Rick Perry likes to say that the reason the Texas economy performs so well is because of the quality of the state’s work force, the reasonableness of regulations pertaining to business, and the passage of tort reform in 2003. I’ll grant him his evaluation of the work force and the
Governor Perry’s decision to fund the opening of a new Charles Schwab office in El Paso (and another in Austin) is a classic example of what is wrong with the governor’s economic development funds. Charles Schwab is a national firm that needs no subsidy from the state to succeed. The
Michael Quinn Sullivan, the Texas Ethics Commission, and the federal courts.
It is one thing to institute a DPS “surge” on the border; it is quite another to send the National Guard there, a thousand strong, as Perry intends to do. What is the purpose of sending the Guard to the border? The National Guard is a military force. Is its
Are we on the way to becoming Alabama?
In the July issue of the magazine, several writers—myself included—assessed the legacy of Governor Perry. One of the stories reviewed eight critical areas Texas Monthly believes the governor is responsible for, and we gave him a letter grade for each. Some readers thought we were too
My favorite place.
One of two candidates, both of whom are outstanding choices. They are:Richard Fisher, the President and CEO of the Federal Reserve Bank of DallasorAdmiral William H. McRaven, a 36-year Navy Seal and the UT commencement speaker at June’s graduation ceremony.
I have generally been impressed by UT regents’ chair Paul Foster’s ability to smooth the waters concerning the Bill Powers controversy. But Foster was out of line when, a day after the University of Texas System announced that Powers would step down in June 2015 — ending a standoff that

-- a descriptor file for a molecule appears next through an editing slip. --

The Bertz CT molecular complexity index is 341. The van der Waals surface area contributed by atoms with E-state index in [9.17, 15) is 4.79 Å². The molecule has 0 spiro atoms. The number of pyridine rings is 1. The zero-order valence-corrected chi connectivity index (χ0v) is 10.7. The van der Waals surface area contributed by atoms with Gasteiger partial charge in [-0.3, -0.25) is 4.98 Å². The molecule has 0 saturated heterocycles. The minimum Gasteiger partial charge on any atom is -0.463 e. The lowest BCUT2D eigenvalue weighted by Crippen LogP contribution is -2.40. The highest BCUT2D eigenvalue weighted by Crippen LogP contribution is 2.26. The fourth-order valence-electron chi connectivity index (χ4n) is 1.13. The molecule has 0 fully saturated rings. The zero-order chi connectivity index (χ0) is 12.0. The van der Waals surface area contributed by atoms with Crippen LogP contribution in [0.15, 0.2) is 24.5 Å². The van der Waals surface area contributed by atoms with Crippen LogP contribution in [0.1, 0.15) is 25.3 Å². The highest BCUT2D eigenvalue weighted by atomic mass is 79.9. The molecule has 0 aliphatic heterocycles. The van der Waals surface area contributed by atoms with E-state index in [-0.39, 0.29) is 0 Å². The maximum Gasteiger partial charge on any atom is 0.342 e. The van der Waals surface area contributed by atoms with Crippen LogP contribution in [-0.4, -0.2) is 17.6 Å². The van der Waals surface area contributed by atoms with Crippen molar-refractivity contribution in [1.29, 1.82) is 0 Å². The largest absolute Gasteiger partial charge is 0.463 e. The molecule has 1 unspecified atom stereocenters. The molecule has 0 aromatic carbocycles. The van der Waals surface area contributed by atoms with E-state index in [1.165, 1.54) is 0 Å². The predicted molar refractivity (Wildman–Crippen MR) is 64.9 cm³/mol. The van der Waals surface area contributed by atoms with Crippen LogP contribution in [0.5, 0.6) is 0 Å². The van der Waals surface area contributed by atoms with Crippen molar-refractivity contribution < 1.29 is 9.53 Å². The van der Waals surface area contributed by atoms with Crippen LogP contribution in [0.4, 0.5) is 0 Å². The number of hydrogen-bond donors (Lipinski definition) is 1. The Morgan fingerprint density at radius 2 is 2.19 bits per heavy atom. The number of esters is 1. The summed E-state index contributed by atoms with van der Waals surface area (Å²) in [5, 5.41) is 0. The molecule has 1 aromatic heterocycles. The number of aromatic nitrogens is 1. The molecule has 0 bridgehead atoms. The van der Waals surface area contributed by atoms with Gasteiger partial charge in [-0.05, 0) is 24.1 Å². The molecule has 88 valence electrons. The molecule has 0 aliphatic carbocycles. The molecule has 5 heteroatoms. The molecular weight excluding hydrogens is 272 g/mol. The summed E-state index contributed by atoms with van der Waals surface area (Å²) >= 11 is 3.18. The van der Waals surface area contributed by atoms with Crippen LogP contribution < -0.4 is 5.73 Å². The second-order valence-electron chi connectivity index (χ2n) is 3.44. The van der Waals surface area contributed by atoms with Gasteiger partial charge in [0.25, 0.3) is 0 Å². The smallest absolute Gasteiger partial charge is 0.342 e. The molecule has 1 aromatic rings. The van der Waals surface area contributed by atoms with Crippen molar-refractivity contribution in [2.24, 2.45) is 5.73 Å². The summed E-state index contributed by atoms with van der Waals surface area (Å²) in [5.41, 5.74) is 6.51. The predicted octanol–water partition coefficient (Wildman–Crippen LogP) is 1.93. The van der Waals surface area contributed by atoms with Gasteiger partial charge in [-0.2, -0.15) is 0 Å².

My colleague Skip Hollandsworth has written a timely story for the upcoming August issue that was posted online this morning. Titled “Is This the Most Dangerous Man in Texas?” it’s about UT Regent Wallace Hall, the impeachment process, and the resignation of William Powers, the president of UT-Austin.
Leticia Van de Putte on what happened last summer—and what might happen in November.
What does his resignation really mean?
The U.S. District Court for the Western District of Texas is going to reopen the redistricting case left over from 2011. The first phase of the case involves the maps for the Texas House of Representatives; the second involves the U.S. House maps for 2011. The case comes at an
Texas Tech's gain is the Legislature's loss.
Wendy Davis is asleep at the switch again. The Obama administration has opened a new front on the battle over Medicaid expansion. By 2016, says the White House, states that have adopted expansion will have saved $4.3 billion. In addition, expansion states would have experienced 3.3 million annual physicians’ visits,
Wendy Davis wins a round over Greg Abbott.
Why Texas is stuck with its transportation policy.
The list of recipients of Emerging Technology Fund grants in particular is replete with Perry’s longtime friends and campaign contributors. The Dallas Morning News has reported on who received some of these grants, and have contributed large sums to his campaigns. The list includes: •$2.75 million to Terrabon Inc., a
How not to solve the problem on the border.
I’m stunned that Rick Perry allowed himself to be drawn into a discussion of homosexuality in an appearance before the Commonwealth Club of San Francisco, in the nation’s most gay-friendly city. I thought he was far too seasoned a politician to make that kind of blunder. Apparently not.